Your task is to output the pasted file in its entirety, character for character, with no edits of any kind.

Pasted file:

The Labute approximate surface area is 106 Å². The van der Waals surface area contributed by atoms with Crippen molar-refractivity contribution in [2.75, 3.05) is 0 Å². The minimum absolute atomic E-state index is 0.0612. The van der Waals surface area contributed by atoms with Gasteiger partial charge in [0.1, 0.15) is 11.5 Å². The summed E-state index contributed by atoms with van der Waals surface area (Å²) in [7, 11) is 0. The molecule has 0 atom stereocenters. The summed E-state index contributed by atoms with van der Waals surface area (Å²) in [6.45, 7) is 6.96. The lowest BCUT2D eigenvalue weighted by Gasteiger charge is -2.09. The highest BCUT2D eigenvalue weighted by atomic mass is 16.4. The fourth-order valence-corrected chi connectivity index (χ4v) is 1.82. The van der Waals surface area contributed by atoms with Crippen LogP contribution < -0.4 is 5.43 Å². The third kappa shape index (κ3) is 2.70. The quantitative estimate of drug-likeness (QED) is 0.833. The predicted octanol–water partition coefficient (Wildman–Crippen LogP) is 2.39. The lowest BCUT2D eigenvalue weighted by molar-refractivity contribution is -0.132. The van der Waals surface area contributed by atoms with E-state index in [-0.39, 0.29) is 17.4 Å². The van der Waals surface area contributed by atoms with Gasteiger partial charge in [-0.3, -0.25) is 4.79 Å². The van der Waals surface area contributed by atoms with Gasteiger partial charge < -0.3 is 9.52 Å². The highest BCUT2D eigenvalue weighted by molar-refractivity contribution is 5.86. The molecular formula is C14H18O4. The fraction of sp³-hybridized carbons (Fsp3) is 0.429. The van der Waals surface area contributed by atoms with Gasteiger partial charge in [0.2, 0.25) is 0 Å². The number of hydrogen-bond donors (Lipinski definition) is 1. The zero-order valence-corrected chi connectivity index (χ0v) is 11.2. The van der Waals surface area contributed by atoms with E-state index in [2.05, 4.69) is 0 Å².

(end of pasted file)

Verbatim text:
The Labute approximate surface area is 106 Å². The van der Waals surface area contributed by atoms with Crippen molar-refractivity contribution in [2.75, 3.05) is 0 Å². The minimum absolute atomic E-state index is 0.0612. The van der Waals surface area contributed by atoms with Gasteiger partial charge in [0.1, 0.15) is 11.5 Å². The summed E-state index contributed by atoms with van der Waals surface area (Å²) in [7, 11) is 0. The molecule has 0 atom stereocenters. The summed E-state index contributed by atoms with van der Waals surface area (Å²) in [6.45, 7) is 6.96. The lowest BCUT2D eigenvalue weighted by Gasteiger charge is -2.09. The highest BCUT2D eigenvalue weighted by atomic mass is 16.4. The fourth-order valence-corrected chi connectivity index (χ4v) is 1.82. The van der Waals surface area contributed by atoms with Crippen LogP contribution < -0.4 is 5.43 Å². The third kappa shape index (κ3) is 2.70. The quantitative estimate of drug-likeness (QED) is 0.833. The predicted octanol–water partition coefficient (Wildman–Crippen LogP) is 2.39. The lowest BCUT2D eigenvalue weighted by molar-refractivity contribution is -0.132. The van der Waals surface area contributed by atoms with E-state index in [-0.39, 0.29) is 17.4 Å². The van der Waals surface area contributed by atoms with Gasteiger partial charge in [-0.3, -0.25) is 4.79 Å². The van der Waals surface area contributed by atoms with Gasteiger partial charge < -0.3 is 9.52 Å². The highest BCUT2D eigenvalue weighted by molar-refractivity contribution is 5.86. The molecular formula is C14H18O4. The fraction of sp³-hybridized carbons (Fsp3) is 0.429. The van der Waals surface area contributed by atoms with Gasteiger partial charge in [0.2, 0.25) is 0 Å². The number of hydrogen-bond donors (Lipinski definition) is 1. The zero-order valence-corrected chi connectivity index (χ0v) is 11.2. The van der Waals surface area contributed by atoms with E-state index in [2.05, 4.69) is 0 Å².